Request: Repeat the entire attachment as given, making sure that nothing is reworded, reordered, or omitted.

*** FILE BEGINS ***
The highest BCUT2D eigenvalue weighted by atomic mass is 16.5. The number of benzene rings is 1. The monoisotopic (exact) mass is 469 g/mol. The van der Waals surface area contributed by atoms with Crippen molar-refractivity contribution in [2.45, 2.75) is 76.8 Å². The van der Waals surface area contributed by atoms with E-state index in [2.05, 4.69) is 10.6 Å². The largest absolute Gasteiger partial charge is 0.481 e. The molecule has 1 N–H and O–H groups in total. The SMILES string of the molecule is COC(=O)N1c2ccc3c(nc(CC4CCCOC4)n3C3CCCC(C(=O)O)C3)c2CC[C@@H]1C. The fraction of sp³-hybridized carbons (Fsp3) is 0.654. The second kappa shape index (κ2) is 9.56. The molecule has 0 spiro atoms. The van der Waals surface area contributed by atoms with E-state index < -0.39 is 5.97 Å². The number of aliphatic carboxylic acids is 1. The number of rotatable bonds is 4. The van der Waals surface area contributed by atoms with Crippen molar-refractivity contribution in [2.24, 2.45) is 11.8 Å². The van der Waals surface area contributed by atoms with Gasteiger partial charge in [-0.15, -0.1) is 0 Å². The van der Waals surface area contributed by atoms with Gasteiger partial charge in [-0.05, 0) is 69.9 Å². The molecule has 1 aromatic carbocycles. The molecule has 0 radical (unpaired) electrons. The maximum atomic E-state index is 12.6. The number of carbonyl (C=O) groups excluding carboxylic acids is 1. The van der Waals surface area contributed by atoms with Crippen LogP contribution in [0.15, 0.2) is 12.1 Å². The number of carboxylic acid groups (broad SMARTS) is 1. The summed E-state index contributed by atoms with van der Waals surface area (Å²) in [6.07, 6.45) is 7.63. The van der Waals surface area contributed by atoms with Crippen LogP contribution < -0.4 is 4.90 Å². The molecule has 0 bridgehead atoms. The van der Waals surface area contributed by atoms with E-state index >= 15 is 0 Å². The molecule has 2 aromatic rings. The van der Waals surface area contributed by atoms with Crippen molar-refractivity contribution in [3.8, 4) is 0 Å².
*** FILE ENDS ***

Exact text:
The highest BCUT2D eigenvalue weighted by atomic mass is 16.5. The number of benzene rings is 1. The monoisotopic (exact) mass is 469 g/mol. The van der Waals surface area contributed by atoms with Crippen molar-refractivity contribution in [2.45, 2.75) is 76.8 Å². The van der Waals surface area contributed by atoms with E-state index in [2.05, 4.69) is 10.6 Å². The largest absolute Gasteiger partial charge is 0.481 e. The molecule has 1 N–H and O–H groups in total. The SMILES string of the molecule is COC(=O)N1c2ccc3c(nc(CC4CCCOC4)n3C3CCCC(C(=O)O)C3)c2CC[C@@H]1C. The fraction of sp³-hybridized carbons (Fsp3) is 0.654. The second kappa shape index (κ2) is 9.56. The molecule has 0 spiro atoms. The van der Waals surface area contributed by atoms with E-state index < -0.39 is 5.97 Å². The number of aliphatic carboxylic acids is 1. The number of rotatable bonds is 4. The van der Waals surface area contributed by atoms with Crippen molar-refractivity contribution in [2.24, 2.45) is 11.8 Å². The van der Waals surface area contributed by atoms with Gasteiger partial charge in [-0.15, -0.1) is 0 Å². The van der Waals surface area contributed by atoms with Gasteiger partial charge in [-0.05, 0) is 69.9 Å². The molecule has 1 aromatic carbocycles. The molecule has 0 radical (unpaired) electrons. The maximum atomic E-state index is 12.6. The number of carbonyl (C=O) groups excluding carboxylic acids is 1. The van der Waals surface area contributed by atoms with Crippen LogP contribution in [0.15, 0.2) is 12.1 Å². The number of carboxylic acid groups (broad SMARTS) is 1. The summed E-state index contributed by atoms with van der Waals surface area (Å²) in [6.07, 6.45) is 7.63. The van der Waals surface area contributed by atoms with Crippen LogP contribution < -0.4 is 4.90 Å². The molecule has 0 bridgehead atoms. The van der Waals surface area contributed by atoms with E-state index >= 15 is 0 Å². The molecule has 2 aromatic rings. The van der Waals surface area contributed by atoms with Crippen molar-refractivity contribution in [3.8, 4) is 0 Å².